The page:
A Letter to Coaches and Trainers


A Letter to Coaches and Trainers

Dear Coaches and Trainers,

Much to the dismay of many who will read this I spent about 90% of my exercising time (I don’t call it training because honestly I am just working out for fun at this point in my life) at one of those dreaded, “commerical gyms”.


Also much to the dismay of many of you they run those, “omg its soooooo awful” 90 day fat loss challenges”  and they display the results on big leader boards of the client, their weight lost, and the name of their trainer.

Meme generators are the best

Meme generators are the best

Over the last 2-3 of these challenges there is one trainer in particular who has had his clients in 3 of the top 5 spots with each losing around 20-30% of their body weight in 90 days. That is pretty mind blowing. Over the last 2-3 years of my time there, I have been part of the 5 AM regular crowd, I have gotten to know this trainer fairly well since we chat every morning as I get warmed up (my warmup this consists of me laying on the floor trying to convince myself I shouldn’t just go home and go back to bed) and he waits for his 5:15 to show up.

You might think he has several degrees, certifications,decades of experience, knows a lot about nutrition, and programs the crap out of every little detail in order to get such good results. If you thought that, you would be wrong. He doesn’t have a single 4 year degree, has the minimal certification, always asks me for pretty basic nutrition advice, and i’ve seen his programs. . . they are so simple most people wouldn’t pay 9.95 for them.

The inquisitive person I am,  I asked him the other day, “What do you think distinguishes you from the other trainers in here”? His response, “The only thing that makes me different is I care more about my clients than anything else. I do what is best for them in every single situation”. This highlights the single biggest point of this letter. Coaching people is about the client, it is not about you.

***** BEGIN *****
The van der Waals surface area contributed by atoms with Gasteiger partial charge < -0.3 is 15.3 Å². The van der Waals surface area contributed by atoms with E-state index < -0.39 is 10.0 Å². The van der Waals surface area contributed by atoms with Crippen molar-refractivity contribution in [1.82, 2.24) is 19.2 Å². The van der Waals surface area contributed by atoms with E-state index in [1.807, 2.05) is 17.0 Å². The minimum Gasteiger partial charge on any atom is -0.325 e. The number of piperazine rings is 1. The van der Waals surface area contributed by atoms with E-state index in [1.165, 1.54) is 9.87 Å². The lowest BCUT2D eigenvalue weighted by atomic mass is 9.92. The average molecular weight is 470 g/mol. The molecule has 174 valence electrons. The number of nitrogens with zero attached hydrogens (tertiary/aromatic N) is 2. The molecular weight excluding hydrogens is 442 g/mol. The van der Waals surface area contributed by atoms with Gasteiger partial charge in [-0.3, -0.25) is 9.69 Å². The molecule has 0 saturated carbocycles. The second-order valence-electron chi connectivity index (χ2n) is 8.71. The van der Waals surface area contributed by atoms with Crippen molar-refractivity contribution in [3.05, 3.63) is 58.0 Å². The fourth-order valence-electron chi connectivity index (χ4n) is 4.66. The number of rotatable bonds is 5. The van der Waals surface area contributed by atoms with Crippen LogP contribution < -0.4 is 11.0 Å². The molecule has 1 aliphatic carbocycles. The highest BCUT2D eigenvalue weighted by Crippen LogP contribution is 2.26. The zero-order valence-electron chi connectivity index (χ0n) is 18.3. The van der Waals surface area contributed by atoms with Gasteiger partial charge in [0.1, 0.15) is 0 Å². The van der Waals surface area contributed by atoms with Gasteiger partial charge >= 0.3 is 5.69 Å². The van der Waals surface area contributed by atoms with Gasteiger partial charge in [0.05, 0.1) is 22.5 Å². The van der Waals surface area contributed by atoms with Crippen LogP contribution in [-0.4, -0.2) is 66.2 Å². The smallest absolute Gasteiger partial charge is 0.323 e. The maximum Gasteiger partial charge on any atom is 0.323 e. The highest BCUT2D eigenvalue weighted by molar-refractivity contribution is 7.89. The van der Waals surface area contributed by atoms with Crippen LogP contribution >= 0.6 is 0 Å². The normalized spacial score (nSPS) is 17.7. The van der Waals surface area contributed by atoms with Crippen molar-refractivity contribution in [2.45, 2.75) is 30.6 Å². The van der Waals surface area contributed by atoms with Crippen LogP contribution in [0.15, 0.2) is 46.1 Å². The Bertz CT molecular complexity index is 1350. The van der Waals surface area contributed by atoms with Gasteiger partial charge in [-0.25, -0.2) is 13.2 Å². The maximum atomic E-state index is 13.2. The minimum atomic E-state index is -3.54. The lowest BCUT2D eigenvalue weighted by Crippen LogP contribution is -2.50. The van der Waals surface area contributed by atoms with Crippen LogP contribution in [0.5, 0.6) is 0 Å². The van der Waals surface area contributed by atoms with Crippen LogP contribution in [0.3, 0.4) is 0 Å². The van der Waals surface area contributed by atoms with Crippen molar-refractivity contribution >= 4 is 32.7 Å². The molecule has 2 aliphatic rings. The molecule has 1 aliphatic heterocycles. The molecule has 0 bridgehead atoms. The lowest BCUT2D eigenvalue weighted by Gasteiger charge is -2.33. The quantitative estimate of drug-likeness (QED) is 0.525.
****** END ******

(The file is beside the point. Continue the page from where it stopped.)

We currently live in an era where intelligence, knowing the research, and showing your intellectual superiority over other coaches and trainers has become the number one currency in our industry.

As nutrition coaches we struggle with this, and actually for good reason.  A lot of people identify who they are by their dietary framework. People often associate who they are with something like “Paleo”, of IIFYM, or Flexible Dieting, or whatever dieting buzzword they use; this includes coaches. While it is difficult, as a coach you shouldn’t care what “system” you fall into. Ultimately you need to fall into the system that works best for the client. Maybe you, yourself, eat according to the IIFYM system and you get great results from it. That is fantastic! However, if your client is someone who enjoys eating “Paleo” your goal shouldn’t be to convert them to your way of doing things but rather use the fundamentals you know and get them where they want to be within their system.

Here is an example from my own coaching. I had a client who told me she was gluten free, that she hadn’t been diagnosed with celiac or gluten sensitivity but just found she felt better and wanted to stick with it. Did I spend any time going over the data about non-celiac gluten sensitivity and yadda, yadda, yadda. No, I shut my mouth and listened to her story and then we worked together to find carbohydrate rich foods that were gluten free and would work within her system.

As trainers we also need to check our ego at the door. We need to match our programs to our clients goals. If we have a 50 year old women who wants to go from 33% body fat to 20% body fat the goal of a program shouldn’t be to highlight or showcase how much we know about autoregulating daily undulating periodization. It should be structured to get them from A to B in a fun, safe, way that they can follow, adhere to, and enjoy.  If we work with an elite athlete who is trying to accumulate volume and make progress the AR DUP program might make sense, but we need to know when and where to use specific tools. The tool you use should be exactly what the client needs, not what we think is “cool”.

In the end, it is our job as coaches or trainers to get people to their goals. While it may indeed sound cheesy and canned, to quote Ryan Holiday, “Ego is the Enemy”. Taking a step back and really making sure that your coaching is client centered will go a long way in helping you get better results as a coach or a trainer. So, I guess, in the end, it does come back to making your more successful. Quid Pro Quo.



2 thoughts on “A Letter to Coaches and Trainers

  • Brilliant I couldn’t agree more.
    Collaboration, reflection and trust the key elements to adherence and lifestyle success, not the coach taking the high road of being the expert.
    Ambivalence and procrastination are our two biggest road blocks our role is to allow the client to row their own boat with a little subtle push here and there from us.
    Thanks Brad

Comments are closed.